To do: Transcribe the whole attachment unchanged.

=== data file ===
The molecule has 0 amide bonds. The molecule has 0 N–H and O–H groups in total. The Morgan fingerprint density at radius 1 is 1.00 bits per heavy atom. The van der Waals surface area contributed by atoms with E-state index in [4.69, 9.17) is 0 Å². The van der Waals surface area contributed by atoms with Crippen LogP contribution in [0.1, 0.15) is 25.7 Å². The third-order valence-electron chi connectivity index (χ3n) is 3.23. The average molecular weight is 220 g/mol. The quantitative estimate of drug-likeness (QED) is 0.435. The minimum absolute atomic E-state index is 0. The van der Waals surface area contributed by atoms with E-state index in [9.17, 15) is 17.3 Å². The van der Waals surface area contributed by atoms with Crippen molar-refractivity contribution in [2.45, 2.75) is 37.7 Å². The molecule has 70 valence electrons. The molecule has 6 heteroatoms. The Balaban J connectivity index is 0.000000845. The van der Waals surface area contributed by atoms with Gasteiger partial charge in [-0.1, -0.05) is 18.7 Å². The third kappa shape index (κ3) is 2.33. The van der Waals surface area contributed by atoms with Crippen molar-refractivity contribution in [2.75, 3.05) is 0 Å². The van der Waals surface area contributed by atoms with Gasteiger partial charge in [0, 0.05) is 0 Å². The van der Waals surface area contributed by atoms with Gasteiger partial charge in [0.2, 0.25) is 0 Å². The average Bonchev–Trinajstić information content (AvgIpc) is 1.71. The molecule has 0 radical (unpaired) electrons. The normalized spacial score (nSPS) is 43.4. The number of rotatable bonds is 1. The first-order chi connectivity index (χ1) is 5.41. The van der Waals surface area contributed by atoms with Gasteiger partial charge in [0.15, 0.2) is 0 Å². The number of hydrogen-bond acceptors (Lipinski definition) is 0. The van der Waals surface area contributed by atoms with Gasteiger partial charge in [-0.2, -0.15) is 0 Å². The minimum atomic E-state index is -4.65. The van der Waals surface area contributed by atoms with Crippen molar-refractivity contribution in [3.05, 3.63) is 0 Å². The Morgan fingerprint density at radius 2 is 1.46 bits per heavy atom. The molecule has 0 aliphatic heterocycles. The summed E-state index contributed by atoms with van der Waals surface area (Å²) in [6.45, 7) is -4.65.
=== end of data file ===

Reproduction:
The molecule has 0 amide bonds. The molecule has 0 N–H and O–H groups in total. The Morgan fingerprint density at radius 1 is 1.00 bits per heavy atom. The van der Waals surface area contributed by atoms with E-state index in [4.69, 9.17) is 0 Å². The van der Waals surface area contributed by atoms with Crippen LogP contribution in [0.1, 0.15) is 25.7 Å². The third-order valence-electron chi connectivity index (χ3n) is 3.23. The average molecular weight is 220 g/mol. The quantitative estimate of drug-likeness (QED) is 0.435. The minimum absolute atomic E-state index is 0. The van der Waals surface area contributed by atoms with E-state index in [9.17, 15) is 17.3 Å². The van der Waals surface area contributed by atoms with Crippen molar-refractivity contribution in [2.45, 2.75) is 37.7 Å². The molecule has 70 valence electrons. The molecule has 6 heteroatoms. The Balaban J connectivity index is 0.000000845. The van der Waals surface area contributed by atoms with Gasteiger partial charge in [-0.1, -0.05) is 18.7 Å². The third kappa shape index (κ3) is 2.33. The van der Waals surface area contributed by atoms with Crippen molar-refractivity contribution in [2.75, 3.05) is 0 Å². The van der Waals surface area contributed by atoms with Gasteiger partial charge in [0, 0.05) is 0 Å². The van der Waals surface area contributed by atoms with Gasteiger partial charge in [0.2, 0.25) is 0 Å². The average Bonchev–Trinajstić information content (AvgIpc) is 1.71. The molecule has 0 radical (unpaired) electrons. The normalized spacial score (nSPS) is 43.4. The number of rotatable bonds is 1. The first-order chi connectivity index (χ1) is 5.41. The van der Waals surface area contributed by atoms with Gasteiger partial charge in [0.15, 0.2) is 0 Å². The number of hydrogen-bond acceptors (Lipinski definition) is 0. The van der Waals surface area contributed by atoms with Gasteiger partial charge in [-0.2, -0.15) is 0 Å². The minimum atomic E-state index is -4.65. The van der Waals surface area contributed by atoms with Crippen molar-refractivity contribution in [3.05, 3.63) is 0 Å². The Morgan fingerprint density at radius 2 is 1.46 bits per heavy atom. The molecule has 0 aliphatic heterocycles. The summed E-state index contributed by atoms with van der Waals surface area (Å²) in [6.45, 7) is -4.65.